Street Sweeper Simulation Is The Epic Fail Of Video Games



Who knew that driving a street sweeper all over town, cleaning streets and stuff, wouldn't make for a good video game? Probably everyone who has ever played a video game and doesn't work as a street sweeper. Heck, I'd venture to guess that even a professional street sweeper wouldn't want to go home and play a game involving street sweeping!

So, the question I have as an avid gamer is this- how do these awful video games keep getting made and released upon an unsuspecting public? My guess is an anti-video game conspiracy bent on turning gamers against their favorite pastime. Stop shaking your cane at me!

Link --via Ology

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Wow, I am overwhelmed by the great comments here guys! I really like what you guys have to say, and I guess I hadn't thought about the game from the perspective of a simulation enthusiast. It still sounds awful though, at least according to the gamespot review.

@ algomeysa-great insight, and how great would a crazy easter egg be in an otherwise mundane game?!

@ nick-the game is probably good "clean" fun, but I think most kids would find it boring compared to all the other games on the market. Maybe if this was the first game the kid ever played...

@ feodor-you make some great points, and I agree that having this stinkbomb dropped on your desk would make you rethink your interest in being a professional game reviewer.

@ ted-the player reviews were so funny that I was tempted to check out the game myself! Then I turned on my xbox and forgot all about it...

@ anonymous-i guess i'm just a jaded old gamer, since I enjoy playing games that don't simulate the mundane activities found in real life.

@ jason-i really hope they were planning on ending up in the cheap games bin, because if this was a labor of love then someone's heart was surely broken!
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I think going on about "appalling" video games is probably missing the point.

As you can see, this company makes a lot of these kind of simulation games:

http://www.excalibur-publishing.com/games_sims.htm

I think there's a basic rule that many people's hobbies are going to be incomprehensible to those who aren't into them.

Train buffs like watching trains, for example. You might think that's boring. But even some really gonzo train buffs would scratch their heads at the British hobby of "trainspotting", where you're actually writing down the serial numbers on railroad cars and keeping a log, like someone birdwatching.

So similarly, model railroading might seem incomprehensible to someone who's not into it. But for someone who is, these train simulator programs are probably quite interesting.

Or, say, truck driving simulators. A lot of guys think trucks are cool. They may not ever get a chance to drive an 18-wheeler. But with one of these programs, you can.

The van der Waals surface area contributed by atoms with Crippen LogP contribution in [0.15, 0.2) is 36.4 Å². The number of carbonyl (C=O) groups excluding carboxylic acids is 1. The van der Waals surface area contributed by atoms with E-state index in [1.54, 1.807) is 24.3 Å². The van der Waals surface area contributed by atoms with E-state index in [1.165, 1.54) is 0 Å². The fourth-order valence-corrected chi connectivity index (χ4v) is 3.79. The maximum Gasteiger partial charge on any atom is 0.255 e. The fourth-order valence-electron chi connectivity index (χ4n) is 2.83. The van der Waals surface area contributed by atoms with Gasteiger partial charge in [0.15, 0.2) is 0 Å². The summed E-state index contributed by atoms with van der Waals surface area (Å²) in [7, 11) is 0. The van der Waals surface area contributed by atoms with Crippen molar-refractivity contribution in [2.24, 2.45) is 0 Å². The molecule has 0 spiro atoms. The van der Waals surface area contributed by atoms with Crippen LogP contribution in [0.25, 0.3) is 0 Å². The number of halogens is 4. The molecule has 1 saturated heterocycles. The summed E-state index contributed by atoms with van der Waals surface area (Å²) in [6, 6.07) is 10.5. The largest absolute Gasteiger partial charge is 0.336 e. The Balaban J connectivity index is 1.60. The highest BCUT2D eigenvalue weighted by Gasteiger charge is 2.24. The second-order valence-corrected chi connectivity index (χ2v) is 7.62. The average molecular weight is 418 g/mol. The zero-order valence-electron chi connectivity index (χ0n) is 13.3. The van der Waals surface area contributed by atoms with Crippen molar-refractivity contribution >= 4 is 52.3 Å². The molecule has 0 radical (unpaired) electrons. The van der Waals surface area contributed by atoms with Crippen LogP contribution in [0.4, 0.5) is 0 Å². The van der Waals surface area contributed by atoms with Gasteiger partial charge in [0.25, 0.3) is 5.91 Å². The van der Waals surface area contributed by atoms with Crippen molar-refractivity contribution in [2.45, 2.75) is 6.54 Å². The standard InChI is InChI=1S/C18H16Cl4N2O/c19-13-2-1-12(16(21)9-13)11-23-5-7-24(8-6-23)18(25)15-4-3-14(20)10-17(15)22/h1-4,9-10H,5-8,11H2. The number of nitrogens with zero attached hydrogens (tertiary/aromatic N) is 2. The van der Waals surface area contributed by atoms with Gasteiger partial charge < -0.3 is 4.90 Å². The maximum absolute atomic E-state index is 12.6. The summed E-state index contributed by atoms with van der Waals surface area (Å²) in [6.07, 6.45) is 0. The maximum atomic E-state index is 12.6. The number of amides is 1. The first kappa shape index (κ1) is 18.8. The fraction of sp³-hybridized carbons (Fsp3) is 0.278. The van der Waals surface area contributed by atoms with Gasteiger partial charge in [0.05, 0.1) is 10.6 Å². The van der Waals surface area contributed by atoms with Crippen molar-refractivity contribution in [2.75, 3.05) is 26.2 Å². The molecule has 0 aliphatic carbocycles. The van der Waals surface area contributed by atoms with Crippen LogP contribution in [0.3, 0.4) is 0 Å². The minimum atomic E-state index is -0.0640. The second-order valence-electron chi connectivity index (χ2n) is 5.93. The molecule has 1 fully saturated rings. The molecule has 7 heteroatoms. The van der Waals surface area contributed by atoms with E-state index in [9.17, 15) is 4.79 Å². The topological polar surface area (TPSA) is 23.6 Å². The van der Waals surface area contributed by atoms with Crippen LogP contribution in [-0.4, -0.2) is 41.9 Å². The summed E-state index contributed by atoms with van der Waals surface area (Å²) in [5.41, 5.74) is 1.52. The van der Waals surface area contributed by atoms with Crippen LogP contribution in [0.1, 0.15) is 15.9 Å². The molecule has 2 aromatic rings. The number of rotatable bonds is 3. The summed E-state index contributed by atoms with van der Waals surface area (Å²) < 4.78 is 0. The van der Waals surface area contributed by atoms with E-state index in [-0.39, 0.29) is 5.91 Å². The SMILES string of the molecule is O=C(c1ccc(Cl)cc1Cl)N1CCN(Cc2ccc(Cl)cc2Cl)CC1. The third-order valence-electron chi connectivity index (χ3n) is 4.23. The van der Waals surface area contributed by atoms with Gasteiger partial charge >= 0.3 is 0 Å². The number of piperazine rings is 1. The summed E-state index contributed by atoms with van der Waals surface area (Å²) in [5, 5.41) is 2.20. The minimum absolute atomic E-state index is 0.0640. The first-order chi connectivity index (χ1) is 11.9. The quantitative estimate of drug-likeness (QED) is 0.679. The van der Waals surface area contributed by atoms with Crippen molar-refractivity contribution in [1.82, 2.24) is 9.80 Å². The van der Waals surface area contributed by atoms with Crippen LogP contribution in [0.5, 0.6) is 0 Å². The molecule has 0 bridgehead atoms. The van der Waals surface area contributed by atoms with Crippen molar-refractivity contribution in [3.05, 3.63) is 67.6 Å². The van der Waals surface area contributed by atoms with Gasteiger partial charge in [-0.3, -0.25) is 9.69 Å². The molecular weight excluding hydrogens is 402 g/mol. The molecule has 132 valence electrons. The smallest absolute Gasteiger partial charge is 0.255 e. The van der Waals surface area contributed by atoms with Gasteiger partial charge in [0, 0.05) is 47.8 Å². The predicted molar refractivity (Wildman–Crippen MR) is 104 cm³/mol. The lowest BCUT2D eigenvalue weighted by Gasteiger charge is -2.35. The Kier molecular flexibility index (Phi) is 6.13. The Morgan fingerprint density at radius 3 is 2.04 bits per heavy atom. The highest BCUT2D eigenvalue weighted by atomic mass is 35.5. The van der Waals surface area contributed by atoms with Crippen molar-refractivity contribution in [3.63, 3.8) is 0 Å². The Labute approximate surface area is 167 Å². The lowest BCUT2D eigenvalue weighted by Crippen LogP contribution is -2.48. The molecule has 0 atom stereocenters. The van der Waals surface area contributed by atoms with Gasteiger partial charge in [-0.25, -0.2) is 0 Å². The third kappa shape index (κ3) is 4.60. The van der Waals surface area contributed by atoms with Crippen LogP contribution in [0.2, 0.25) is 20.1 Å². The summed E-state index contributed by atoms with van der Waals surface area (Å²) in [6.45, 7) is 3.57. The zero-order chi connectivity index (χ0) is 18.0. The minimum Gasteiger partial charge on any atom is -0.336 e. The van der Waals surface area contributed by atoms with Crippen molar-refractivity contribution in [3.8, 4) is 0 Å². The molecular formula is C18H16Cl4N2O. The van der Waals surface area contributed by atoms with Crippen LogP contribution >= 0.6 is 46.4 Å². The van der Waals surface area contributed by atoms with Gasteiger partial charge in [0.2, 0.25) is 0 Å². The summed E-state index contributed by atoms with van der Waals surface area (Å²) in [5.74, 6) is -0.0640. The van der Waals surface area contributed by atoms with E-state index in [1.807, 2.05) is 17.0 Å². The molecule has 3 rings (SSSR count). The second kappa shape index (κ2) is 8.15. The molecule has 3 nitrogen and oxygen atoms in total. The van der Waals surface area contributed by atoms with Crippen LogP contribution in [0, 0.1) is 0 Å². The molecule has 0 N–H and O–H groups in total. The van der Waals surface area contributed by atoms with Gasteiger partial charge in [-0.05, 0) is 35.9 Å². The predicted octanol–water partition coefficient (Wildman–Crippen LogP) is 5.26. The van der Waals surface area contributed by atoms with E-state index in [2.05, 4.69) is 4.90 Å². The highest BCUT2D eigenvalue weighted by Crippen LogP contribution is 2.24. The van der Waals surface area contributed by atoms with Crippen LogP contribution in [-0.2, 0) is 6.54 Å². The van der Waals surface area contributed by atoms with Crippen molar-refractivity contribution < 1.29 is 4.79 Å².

These players might be equally mystified why anyone would want to play some 3-D shooter game that involves your character going into a hell dimension and pumping bullets into monsters that burst into gore patterns when shot.

And these players would want a real truck simulator, not something that devolves into GRAND THEFT AUTO mayhem.

And similarly, most of us are never going to drive a bulldozer or operate a giant crane or whatever in real life, so simulators like that could have some appeal.

And even if that doesn't appeal, some of their things like DEMOLITION SIMULATOR, you can probably see the appeal: Get a big old wrecking ball and go to town on some buildings.

Since I've made some simple games myself, I find myself curious about their digging simulator, just from a programming point of view: Making a 3-D environment that you could really go in and start scooping up dirt, sounds pretty complicated.

I note that a lot of these games seem to be European, and specifically German. I think there may be a tendency for these simulations that might seem to be boring things but might appeal to a certain orderly mindset. It might even be meditative to do these sort of ordinary tasks in them.

Even by those standards though, it seems like titles like GARBAGE TRUCK SIMULATOR or STREET CLEANER are pushing it. You might think they're self-parody, but they don't appear to be.

If I were a programmer on them though, I'd think the urge to put in rare Easter Eggs in the game would be overpowering.

You know, the kind of 1 in 10,000 times thing that would cause players to post on messagebases, "I swear, I was playing GARBAGE TRUCK SIMULATOR last night and suddenly this car pulled up in front of the bank and these guys got out and ROBBED THE BANK!"

Only to be roundly derided on these forums, like someone claiming to have seen Bigfoot in the real world.
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Feodor's comment is superb, thanks to him. My own addition seems feeble now, but I'll just point out that there are dozens of iOS games based on restocking and reordering food, retail goods, services, etc. on some kind of a schedule. Why _not_ cleaning streets?
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